4. I wish I could sing. Really sing. Even that I could sing The Star Spangled Banner in front of the crowd at a baseball game. I do sing The Star Spangled Banner when we go to baseball games (at the appropriate time, thank you) but Dean begs me to stop.

5. I hope that I have cleaned up my last house-training accident. Given that the dog is only 7 months old, this could be unlikely. But still, I hope.
6. I hope that I'm on the "cool mom" list amongst Dean and his friends. I think they are actually another year or so away from those conversations -- you know, when you try to figure out whose house you want to go to based on the mom's coolness factor. It's not about being lenient nor oblivious; cool moms can be totally tough and impose major limits and rules. But it's about being the mom, or one of the moms, who can be trusted and counted on and who doesn't dress in such a way that causes embarrassment to the crew (this is probably where I'm going to fail the test, though).

7. I wish that I could stop time, be invisible, read minds, and run five miles. All seem as equally attainable to me.

Tomorrow I will tag seven bloggers, and I'll put it out there as a hope/wish list. Hope that's legal.

Wednesday, July 2, 2008


Late yesterday afternoon, after work, as I looked through the kitchen cabinets in hope of finding some dinner inspiration, I helped myself to a coupla three hand fulls of Trader Joe's Dark Chocolate Covered Pistachios. Oh, joy. There I was, eating dessert before dinner. And I thought, well, it's the smallest compensation for having to be an adult.

You know how it is when you're a kid, and you think adults just live the life of Riley -- eating what you want, when you want, staying up as late as you want, watching whatever movies -- or as much tv -- as you want, no one telling you to do your piano practice or clean your room or take out the garbage or anything else. Making the rules, doing it your own way.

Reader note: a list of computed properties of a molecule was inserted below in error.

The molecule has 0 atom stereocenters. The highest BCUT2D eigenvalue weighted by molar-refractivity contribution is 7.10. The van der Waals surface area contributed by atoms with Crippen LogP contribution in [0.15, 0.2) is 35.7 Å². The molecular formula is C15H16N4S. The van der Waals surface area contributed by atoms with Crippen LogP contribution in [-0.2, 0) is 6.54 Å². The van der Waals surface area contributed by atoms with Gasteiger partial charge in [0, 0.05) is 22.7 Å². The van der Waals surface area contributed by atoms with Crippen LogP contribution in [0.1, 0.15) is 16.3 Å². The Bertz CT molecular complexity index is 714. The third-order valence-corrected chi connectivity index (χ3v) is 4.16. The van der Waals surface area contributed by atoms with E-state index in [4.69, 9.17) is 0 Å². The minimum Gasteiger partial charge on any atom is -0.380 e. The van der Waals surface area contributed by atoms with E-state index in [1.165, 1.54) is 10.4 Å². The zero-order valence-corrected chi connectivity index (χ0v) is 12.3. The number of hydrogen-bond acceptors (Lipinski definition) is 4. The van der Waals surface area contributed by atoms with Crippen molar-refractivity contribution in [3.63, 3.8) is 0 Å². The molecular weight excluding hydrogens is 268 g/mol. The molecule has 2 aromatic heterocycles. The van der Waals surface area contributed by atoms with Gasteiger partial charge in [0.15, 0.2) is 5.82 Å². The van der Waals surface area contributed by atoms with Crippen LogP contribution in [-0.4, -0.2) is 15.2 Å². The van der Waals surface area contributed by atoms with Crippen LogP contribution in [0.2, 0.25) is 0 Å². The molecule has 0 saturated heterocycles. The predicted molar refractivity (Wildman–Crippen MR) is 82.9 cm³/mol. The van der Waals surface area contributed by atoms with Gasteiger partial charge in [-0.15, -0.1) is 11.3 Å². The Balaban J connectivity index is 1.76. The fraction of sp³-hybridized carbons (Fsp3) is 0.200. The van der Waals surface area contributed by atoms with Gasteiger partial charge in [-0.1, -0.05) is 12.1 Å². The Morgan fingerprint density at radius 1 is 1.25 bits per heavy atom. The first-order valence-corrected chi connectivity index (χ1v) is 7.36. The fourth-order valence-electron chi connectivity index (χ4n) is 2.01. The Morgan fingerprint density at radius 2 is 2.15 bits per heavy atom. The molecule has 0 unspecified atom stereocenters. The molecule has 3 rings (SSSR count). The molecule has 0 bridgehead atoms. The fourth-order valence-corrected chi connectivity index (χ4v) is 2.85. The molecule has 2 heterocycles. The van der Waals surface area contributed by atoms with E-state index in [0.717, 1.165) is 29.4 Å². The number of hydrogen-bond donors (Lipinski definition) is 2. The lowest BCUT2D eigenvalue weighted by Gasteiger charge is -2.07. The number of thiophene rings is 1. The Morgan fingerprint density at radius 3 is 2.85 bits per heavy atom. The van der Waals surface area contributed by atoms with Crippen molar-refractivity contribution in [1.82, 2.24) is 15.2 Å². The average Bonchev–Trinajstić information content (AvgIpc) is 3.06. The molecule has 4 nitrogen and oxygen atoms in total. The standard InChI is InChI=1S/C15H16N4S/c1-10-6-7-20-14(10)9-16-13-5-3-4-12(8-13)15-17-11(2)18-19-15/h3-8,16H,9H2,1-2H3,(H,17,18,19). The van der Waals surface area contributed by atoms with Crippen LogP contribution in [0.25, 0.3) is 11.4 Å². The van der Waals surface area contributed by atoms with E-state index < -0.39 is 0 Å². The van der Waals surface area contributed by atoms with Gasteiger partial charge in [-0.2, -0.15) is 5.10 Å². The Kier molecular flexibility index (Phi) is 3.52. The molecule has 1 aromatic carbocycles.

But as adults we know the dirty trick that's played on us: you can't really eat what you want, when you want because first of all you know all this stuff about what's good for you, how much you should weigh, what your blood pressure is like, how well you do or don't digest certain foods, what kind of a mega headache you'd get if you did try having ice cream for dinner. Sure, I can go to bed whenever I want, as long as I'm up by 5 to take care of the dog and make the lunches and generally get things ready for work/school/camp or whatever else is in store for the day which inevitably includes spending more time doing things I have to do instead of things I want to do. In short, by growing up we find out that childhood is really what it's all about.
So I say seek your compensation where ye may. Give yourself a treat, without feeling guilty. Because you're the grown up, that's why. Because paying for insurance, getting routine dental care, doing laundry, cleaning up after the dog, and cooking dinner every night earns you the right to have some fun. And seriously, if you live near a Trader Joe's, look for the pistachios -- you won't be sorry.